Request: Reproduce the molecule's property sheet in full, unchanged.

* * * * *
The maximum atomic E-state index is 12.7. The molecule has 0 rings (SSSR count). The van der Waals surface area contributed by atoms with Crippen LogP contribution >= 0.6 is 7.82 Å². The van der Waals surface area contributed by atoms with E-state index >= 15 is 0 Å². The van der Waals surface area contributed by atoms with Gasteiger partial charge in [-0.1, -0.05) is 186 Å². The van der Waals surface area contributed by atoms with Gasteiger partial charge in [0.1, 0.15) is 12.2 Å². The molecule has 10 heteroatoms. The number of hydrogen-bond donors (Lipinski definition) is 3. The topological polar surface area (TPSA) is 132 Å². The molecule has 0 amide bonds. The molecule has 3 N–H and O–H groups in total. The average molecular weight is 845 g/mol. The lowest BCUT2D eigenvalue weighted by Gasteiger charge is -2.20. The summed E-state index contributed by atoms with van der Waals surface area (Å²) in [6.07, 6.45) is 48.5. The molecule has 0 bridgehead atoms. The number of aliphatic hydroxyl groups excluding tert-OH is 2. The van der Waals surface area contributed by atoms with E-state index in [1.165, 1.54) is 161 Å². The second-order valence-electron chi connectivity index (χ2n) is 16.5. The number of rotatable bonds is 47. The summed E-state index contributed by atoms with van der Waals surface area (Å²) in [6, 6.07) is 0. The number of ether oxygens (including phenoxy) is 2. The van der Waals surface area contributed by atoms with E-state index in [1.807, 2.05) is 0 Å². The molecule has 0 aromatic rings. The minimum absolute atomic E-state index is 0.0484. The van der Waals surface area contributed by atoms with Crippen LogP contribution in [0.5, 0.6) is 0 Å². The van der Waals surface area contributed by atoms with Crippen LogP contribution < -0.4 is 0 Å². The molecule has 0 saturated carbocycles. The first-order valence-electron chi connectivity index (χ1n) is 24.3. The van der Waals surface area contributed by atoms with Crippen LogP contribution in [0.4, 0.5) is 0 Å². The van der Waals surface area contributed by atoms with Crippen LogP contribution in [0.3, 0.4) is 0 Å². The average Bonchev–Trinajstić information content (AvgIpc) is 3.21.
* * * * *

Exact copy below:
The maximum atomic E-state index is 12.7. The molecule has 0 rings (SSSR count). The van der Waals surface area contributed by atoms with Crippen LogP contribution >= 0.6 is 7.82 Å². The van der Waals surface area contributed by atoms with E-state index >= 15 is 0 Å². The van der Waals surface area contributed by atoms with Gasteiger partial charge in [-0.1, -0.05) is 186 Å². The van der Waals surface area contributed by atoms with Gasteiger partial charge in [0.1, 0.15) is 12.2 Å². The molecule has 10 heteroatoms. The number of hydrogen-bond donors (Lipinski definition) is 3. The topological polar surface area (TPSA) is 132 Å². The molecule has 0 amide bonds. The molecule has 3 N–H and O–H groups in total. The average molecular weight is 845 g/mol. The lowest BCUT2D eigenvalue weighted by Gasteiger charge is -2.20. The summed E-state index contributed by atoms with van der Waals surface area (Å²) in [6.07, 6.45) is 48.5. The molecule has 0 bridgehead atoms. The number of aliphatic hydroxyl groups excluding tert-OH is 2. The van der Waals surface area contributed by atoms with E-state index in [1.165, 1.54) is 161 Å². The second-order valence-electron chi connectivity index (χ2n) is 16.5. The number of rotatable bonds is 47. The summed E-state index contributed by atoms with van der Waals surface area (Å²) in [6, 6.07) is 0. The number of ether oxygens (including phenoxy) is 2. The van der Waals surface area contributed by atoms with E-state index in [1.807, 2.05) is 0 Å². The molecule has 0 aromatic rings. The minimum absolute atomic E-state index is 0.0484. The van der Waals surface area contributed by atoms with Crippen LogP contribution in [0.5, 0.6) is 0 Å². The van der Waals surface area contributed by atoms with Crippen LogP contribution < -0.4 is 0 Å². The molecule has 0 saturated carbocycles. The first-order valence-electron chi connectivity index (χ1n) is 24.3. The van der Waals surface area contributed by atoms with Crippen LogP contribution in [0.4, 0.5) is 0 Å². The van der Waals surface area contributed by atoms with Crippen LogP contribution in [0.3, 0.4) is 0 Å². The average Bonchev–Trinajstić information content (AvgIpc) is 3.21.